You may call me shallow, but I like things to look good: the interior décor of my house, the position of the pots on my patio and even the back copies folders of Fleet News in the office must be stacked neatly and in date order.
Everything has to be aesthetically pleasing, so I was overjoyed when I had our very sexy BMW 320d one weekend, allowing me to do my best footballer's wife impression on the Saturday afternoon.
I also cast an envious glance at the starry array of test cars outside Fleet Towers each morning. A beautiful Nissan 350Z and an A4 Cabriolet caught my eye earlier. I love eye candy cars.
So why, I ask myself, am I so taken with our sober, dark green, rather anonymous, long- term Volkswagen Passat?
For a start, the Passat is very comfortable, mainly thanks to its many seating and steering wheel positions, heated leather seats – ideal for warming your behind during a cold and miserable 90 minutes when my other half's team is losing 4-0.
It is also well-specced with electric windows, central locking (which has a door-mounted illuminated button that's easily accessible when it is dark unlike the long term Focus I had) and air conditioning.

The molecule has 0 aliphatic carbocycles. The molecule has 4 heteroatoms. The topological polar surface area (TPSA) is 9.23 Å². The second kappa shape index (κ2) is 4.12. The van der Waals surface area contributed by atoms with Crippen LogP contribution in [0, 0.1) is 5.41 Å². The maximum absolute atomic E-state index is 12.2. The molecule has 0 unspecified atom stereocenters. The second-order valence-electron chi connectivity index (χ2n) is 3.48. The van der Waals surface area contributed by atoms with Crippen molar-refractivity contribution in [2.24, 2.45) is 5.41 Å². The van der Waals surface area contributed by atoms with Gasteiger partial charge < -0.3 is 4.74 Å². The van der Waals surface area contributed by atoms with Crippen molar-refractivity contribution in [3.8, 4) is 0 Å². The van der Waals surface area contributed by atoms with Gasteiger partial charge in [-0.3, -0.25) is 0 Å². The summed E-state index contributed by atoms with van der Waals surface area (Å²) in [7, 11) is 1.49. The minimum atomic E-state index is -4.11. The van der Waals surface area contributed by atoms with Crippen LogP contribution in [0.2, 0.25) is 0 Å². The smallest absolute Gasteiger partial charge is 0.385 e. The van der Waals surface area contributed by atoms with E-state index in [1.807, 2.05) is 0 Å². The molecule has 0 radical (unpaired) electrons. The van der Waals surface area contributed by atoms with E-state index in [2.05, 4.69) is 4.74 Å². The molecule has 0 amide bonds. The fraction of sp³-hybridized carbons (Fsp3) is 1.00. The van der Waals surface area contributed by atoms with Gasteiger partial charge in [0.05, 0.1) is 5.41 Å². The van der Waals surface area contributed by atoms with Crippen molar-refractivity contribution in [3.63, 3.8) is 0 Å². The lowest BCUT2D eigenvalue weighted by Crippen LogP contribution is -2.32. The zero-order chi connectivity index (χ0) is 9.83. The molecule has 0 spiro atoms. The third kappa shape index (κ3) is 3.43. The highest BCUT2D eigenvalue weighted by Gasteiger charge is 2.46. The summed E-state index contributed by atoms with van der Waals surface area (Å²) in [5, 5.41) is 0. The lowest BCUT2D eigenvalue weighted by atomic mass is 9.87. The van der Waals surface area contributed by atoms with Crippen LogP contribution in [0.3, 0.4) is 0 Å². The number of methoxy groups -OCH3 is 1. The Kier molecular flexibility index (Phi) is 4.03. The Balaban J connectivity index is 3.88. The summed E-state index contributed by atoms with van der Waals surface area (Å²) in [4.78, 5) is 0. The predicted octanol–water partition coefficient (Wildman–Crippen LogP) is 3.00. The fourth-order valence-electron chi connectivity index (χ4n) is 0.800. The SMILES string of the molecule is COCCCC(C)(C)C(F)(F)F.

But all these things come as standard with most upper medium cars these days. So what makes me enjoy the Passat so much?
The reason is that driving the Passat is stress-free. I like to be able to overtake and nip through traffic and the responsive 130bhp engine and light, direct gear shift makes this possible.
On short or long journeys it's a pure a pleasure to drive, taking everything in its stride with so little effort, which in turn relaxes me. It's a kerfuffle-free experience.
The all-round visibility is excellent, the steering is as light as a feather and it never feels like I'm driving a big car.
It also has a great stereo that is simply fed with six CDs into the dash, meaning there's no fiddly cartridges to load in the boot or under your seat.
At the outset, I think I was a little hard on its bland looks. It's far from ugly: just a little understated, although the alloy wheels and wing mirror indicators give it a little extra presence.
But as Joni Mitchell said: 'You don't know what you've got till it's gone'. I had to hand over the Passat to accommodate another car for a couple of days and suddenly realised I had fallen into the old trap of taking the good things for granted – the new car had no oomph, no nip and no heated leather seats.
The Passat had me well and truly under its spell and I was glad to get it back. You can keep your weekend flings with handsome BMWs. I'm with the trusty Passat for the long haul.
Company car tax bill 2004/05 (22% tax-payer)